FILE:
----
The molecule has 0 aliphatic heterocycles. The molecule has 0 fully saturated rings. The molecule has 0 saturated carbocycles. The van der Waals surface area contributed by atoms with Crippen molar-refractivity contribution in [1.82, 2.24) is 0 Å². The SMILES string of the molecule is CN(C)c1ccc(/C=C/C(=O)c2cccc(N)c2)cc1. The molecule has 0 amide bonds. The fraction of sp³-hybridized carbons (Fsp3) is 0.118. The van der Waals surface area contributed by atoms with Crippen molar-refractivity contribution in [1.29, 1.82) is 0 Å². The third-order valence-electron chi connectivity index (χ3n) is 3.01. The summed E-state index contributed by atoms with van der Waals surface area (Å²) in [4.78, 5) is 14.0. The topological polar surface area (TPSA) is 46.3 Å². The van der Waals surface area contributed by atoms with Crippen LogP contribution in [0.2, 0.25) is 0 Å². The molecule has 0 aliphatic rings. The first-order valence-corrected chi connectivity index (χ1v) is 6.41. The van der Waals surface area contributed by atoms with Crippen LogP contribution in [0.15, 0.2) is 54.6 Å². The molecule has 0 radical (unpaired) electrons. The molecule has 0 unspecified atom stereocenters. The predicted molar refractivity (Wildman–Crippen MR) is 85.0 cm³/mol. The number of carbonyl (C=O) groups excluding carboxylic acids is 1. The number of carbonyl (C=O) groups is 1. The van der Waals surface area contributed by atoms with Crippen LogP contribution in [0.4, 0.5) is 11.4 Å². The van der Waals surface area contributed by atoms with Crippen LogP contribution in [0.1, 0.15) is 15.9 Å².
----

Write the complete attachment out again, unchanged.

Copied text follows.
The molecule has 0 aliphatic heterocycles. The molecule has 0 fully saturated rings. The molecule has 0 saturated carbocycles. The van der Waals surface area contributed by atoms with Crippen molar-refractivity contribution in [1.82, 2.24) is 0 Å². The SMILES string of the molecule is CN(C)c1ccc(/C=C/C(=O)c2cccc(N)c2)cc1. The molecule has 0 amide bonds. The fraction of sp³-hybridized carbons (Fsp3) is 0.118. The van der Waals surface area contributed by atoms with Crippen molar-refractivity contribution in [1.29, 1.82) is 0 Å². The third-order valence-electron chi connectivity index (χ3n) is 3.01. The summed E-state index contributed by atoms with van der Waals surface area (Å²) in [4.78, 5) is 14.0. The topological polar surface area (TPSA) is 46.3 Å². The van der Waals surface area contributed by atoms with Crippen LogP contribution in [0.2, 0.25) is 0 Å². The molecule has 0 aliphatic rings. The first-order valence-corrected chi connectivity index (χ1v) is 6.41. The van der Waals surface area contributed by atoms with Crippen LogP contribution in [0.15, 0.2) is 54.6 Å². The molecule has 0 radical (unpaired) electrons. The molecule has 0 unspecified atom stereocenters. The predicted molar refractivity (Wildman–Crippen MR) is 85.0 cm³/mol. The number of carbonyl (C=O) groups excluding carboxylic acids is 1. The number of carbonyl (C=O) groups is 1. The van der Waals surface area contributed by atoms with Crippen LogP contribution in [0.4, 0.5) is 11.4 Å². The van der Waals surface area contributed by atoms with Crippen LogP contribution in [0.1, 0.15) is 15.9 Å².